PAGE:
I grew up eating hominy. As a child, it was a favorite of mine because it seemed kind of odd, and I only ate it at my grandmother’s house. She served it out of a can, warmed up as a side dish…nothing too fancy. Every now and then, I get a craving, and last week, I brought salads to work with fajita peppers, refried beans, and hominy.
My lunch sparked quite the conversation in the kitchen, specifically about the hominy. A few of my co-workers had never tried hominy, and the rest of us were left perplexed as to what hominy actually is. We knew it was corn, but how did it come to be in this white, puffy state?
I set off to the Internet to find out. According to Wikipedia…
Hominy consists of dried maize kernels which have been treated with an alkali in a process called nixtamalization. Soaking the corn in lye kills the seed’s germ, which keeps it from sprouting while in storage.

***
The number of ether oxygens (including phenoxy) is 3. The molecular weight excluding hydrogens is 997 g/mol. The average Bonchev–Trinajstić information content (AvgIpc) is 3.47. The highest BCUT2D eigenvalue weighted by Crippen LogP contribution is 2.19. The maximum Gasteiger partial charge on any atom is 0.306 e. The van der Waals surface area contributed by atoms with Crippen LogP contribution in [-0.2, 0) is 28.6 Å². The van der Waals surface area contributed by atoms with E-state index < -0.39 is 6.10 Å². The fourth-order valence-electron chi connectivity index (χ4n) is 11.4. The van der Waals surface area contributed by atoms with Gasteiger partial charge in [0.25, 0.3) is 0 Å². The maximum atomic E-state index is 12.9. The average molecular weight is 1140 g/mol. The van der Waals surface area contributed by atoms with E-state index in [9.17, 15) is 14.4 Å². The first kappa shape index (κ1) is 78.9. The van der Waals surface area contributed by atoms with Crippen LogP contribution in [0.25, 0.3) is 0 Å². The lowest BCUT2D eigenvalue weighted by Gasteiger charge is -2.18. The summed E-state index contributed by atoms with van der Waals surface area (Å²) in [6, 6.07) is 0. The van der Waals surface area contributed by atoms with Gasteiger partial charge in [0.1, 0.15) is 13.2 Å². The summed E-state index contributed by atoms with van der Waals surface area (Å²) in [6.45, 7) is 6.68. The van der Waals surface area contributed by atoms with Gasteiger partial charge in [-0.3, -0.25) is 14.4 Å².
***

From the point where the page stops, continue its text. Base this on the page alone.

If you’re not familiar with eating hominy or if you’d like to try it in a new way, I found a few recipes that sound really good. These recipes seem a little “different” to me, and I look forward to trying them soon! I usually add it to black bean soup, taco soup, or chili mac. I like it plain as a side dish (just like old times). I think it would be good in white chicken chili, too.
And if you’ve ever heard of hominy grits, here’s why: Modern grits are commonly made of alkali-treated corn known as hominy. (Source) When ground into small grains, it’s often called grits, hominy grits, or little hominy. (Source) This recipe for shrimp and grits has my mouth watering!
Do you like hominy? What’s your favorite recipe? Link up your favorite hominy or grits recipe in comment below.
About the Author: Becca Ary blogs about her adventures in the kitchen and around the house at BettyBecca.com.